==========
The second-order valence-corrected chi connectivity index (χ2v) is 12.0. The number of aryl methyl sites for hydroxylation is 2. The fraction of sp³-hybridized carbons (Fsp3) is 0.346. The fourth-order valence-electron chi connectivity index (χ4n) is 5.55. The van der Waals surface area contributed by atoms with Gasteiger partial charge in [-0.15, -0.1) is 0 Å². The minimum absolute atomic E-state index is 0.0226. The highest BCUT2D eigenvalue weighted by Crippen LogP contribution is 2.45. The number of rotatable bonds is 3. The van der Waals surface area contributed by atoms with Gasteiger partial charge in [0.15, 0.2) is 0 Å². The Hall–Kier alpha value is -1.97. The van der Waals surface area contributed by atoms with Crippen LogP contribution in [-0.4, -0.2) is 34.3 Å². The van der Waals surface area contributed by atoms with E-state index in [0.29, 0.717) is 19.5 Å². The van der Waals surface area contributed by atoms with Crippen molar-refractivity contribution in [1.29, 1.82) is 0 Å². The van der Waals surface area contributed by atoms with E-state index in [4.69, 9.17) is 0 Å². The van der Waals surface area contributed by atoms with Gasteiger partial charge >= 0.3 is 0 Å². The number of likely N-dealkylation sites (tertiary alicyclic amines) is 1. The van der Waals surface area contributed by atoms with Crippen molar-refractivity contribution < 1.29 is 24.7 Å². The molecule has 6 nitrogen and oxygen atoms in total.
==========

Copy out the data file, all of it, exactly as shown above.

The second-order valence-corrected chi connectivity index (χ2v) is 12.0. The number of aryl methyl sites for hydroxylation is 2. The fraction of sp³-hybridized carbons (Fsp3) is 0.346. The fourth-order valence-electron chi connectivity index (χ4n) is 5.55. The van der Waals surface area contributed by atoms with Gasteiger partial charge in [-0.15, -0.1) is 0 Å². The minimum absolute atomic E-state index is 0.0226. The highest BCUT2D eigenvalue weighted by Crippen LogP contribution is 2.45. The number of rotatable bonds is 3. The van der Waals surface area contributed by atoms with Gasteiger partial charge in [0.15, 0.2) is 0 Å². The Hall–Kier alpha value is -1.97. The van der Waals surface area contributed by atoms with Crippen LogP contribution in [-0.4, -0.2) is 34.3 Å². The van der Waals surface area contributed by atoms with E-state index in [0.29, 0.717) is 19.5 Å². The van der Waals surface area contributed by atoms with Crippen molar-refractivity contribution in [1.29, 1.82) is 0 Å². The van der Waals surface area contributed by atoms with E-state index in [4.69, 9.17) is 0 Å². The van der Waals surface area contributed by atoms with Gasteiger partial charge >= 0.3 is 0 Å². The number of likely N-dealkylation sites (tertiary alicyclic amines) is 1. The van der Waals surface area contributed by atoms with Crippen molar-refractivity contribution < 1.29 is 24.7 Å². The molecule has 6 nitrogen and oxygen atoms in total.